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Implementation is the word

Kieran Brett


The national implementation plan – Building the right support – announced today by NHS England and local government partners is a critical step in helping those living with a learning disability and/or autism to have greater control and much better outcomes. As Simon Stevens says, ‘now is the moment to grasp the nettle’.

This is not dry policy; it is about human dignity and control for people who express a strong desire to live in homes not hospitals.

The challenge now is to make this a reality. The key word today is implementation and as policy-makers know all too well, there can be ‘many a slip between cup and lip’ or put more straightforwardly, policy does not always deliver for those it is intended to benefit.

Good policy badly implemented is the same as bad policy, but this is a good policy and those with learning disabilities deserve for it to be implemented well. Poor implementation will be costly, potentially risky and worst of all will deny those with learning disabilities the chance to live their best lives. This is about making a demonstrable change in the lives of people with learning disabilities.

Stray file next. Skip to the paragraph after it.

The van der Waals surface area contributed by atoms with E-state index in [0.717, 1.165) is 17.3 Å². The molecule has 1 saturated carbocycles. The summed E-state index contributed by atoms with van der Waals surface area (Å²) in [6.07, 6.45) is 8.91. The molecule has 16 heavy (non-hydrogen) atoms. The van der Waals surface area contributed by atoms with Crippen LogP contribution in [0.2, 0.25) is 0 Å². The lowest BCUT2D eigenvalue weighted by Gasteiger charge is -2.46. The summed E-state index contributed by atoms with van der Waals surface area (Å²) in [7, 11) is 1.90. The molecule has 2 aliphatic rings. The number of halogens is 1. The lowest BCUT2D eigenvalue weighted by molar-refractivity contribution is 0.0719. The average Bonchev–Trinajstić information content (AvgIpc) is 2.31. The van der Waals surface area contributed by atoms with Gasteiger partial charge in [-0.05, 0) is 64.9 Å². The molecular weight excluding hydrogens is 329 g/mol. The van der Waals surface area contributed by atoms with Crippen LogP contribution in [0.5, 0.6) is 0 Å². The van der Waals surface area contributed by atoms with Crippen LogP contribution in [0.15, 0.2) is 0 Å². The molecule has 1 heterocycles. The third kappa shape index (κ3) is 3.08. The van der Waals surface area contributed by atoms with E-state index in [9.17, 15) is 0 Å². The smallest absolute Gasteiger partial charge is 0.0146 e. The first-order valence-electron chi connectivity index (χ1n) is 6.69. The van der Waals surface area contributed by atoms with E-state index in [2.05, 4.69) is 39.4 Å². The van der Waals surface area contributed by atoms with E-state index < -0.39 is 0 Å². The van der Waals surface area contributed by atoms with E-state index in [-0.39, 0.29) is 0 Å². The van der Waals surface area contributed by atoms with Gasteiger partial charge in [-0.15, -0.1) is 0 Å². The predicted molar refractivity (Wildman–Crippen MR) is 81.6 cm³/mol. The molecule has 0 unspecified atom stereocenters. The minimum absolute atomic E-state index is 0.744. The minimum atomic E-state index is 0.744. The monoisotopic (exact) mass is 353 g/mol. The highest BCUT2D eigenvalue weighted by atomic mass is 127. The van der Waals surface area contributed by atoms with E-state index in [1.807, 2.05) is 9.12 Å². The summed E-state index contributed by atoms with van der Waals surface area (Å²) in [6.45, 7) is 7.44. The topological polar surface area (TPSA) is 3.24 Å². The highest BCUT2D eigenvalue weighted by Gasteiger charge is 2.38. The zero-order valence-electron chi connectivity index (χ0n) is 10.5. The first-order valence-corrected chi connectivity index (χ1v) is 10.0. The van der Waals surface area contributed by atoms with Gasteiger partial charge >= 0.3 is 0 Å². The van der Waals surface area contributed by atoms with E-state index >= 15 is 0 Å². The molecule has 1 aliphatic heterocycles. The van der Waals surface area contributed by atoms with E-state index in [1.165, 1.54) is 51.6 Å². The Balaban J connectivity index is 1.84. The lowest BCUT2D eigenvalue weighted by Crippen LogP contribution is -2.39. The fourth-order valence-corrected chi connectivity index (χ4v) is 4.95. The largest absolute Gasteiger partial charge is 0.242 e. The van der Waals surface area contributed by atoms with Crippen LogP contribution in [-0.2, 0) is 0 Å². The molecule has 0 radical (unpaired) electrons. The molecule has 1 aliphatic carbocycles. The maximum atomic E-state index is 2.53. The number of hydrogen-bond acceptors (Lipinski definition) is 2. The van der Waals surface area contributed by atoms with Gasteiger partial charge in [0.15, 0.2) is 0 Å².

Over the past decade, the team at IMPOWER has ran the hard yards of implementation and learned the lessons of how to do it. We are national leaders on personal budgets, personalised care, prevention and helping to improve fostering and adoption. We work across health and local government and get the interfaces with a wide range of services like housing and education. It was very encouraging to see the emphasis on local councils and the NHS joining together to deliver in today’s announcement. That has to be a big part of the answer and getting the planning right will be challenging but we know at IMPOWER that it is do-able.

This is an exciting time and it can be done. The exam question is how to do it well. We are firmly committed to supporting the NHS and councils to get it right. It’s worth reflecting for a moment on what achieving this would really mean.

Written by

Kieran Brett



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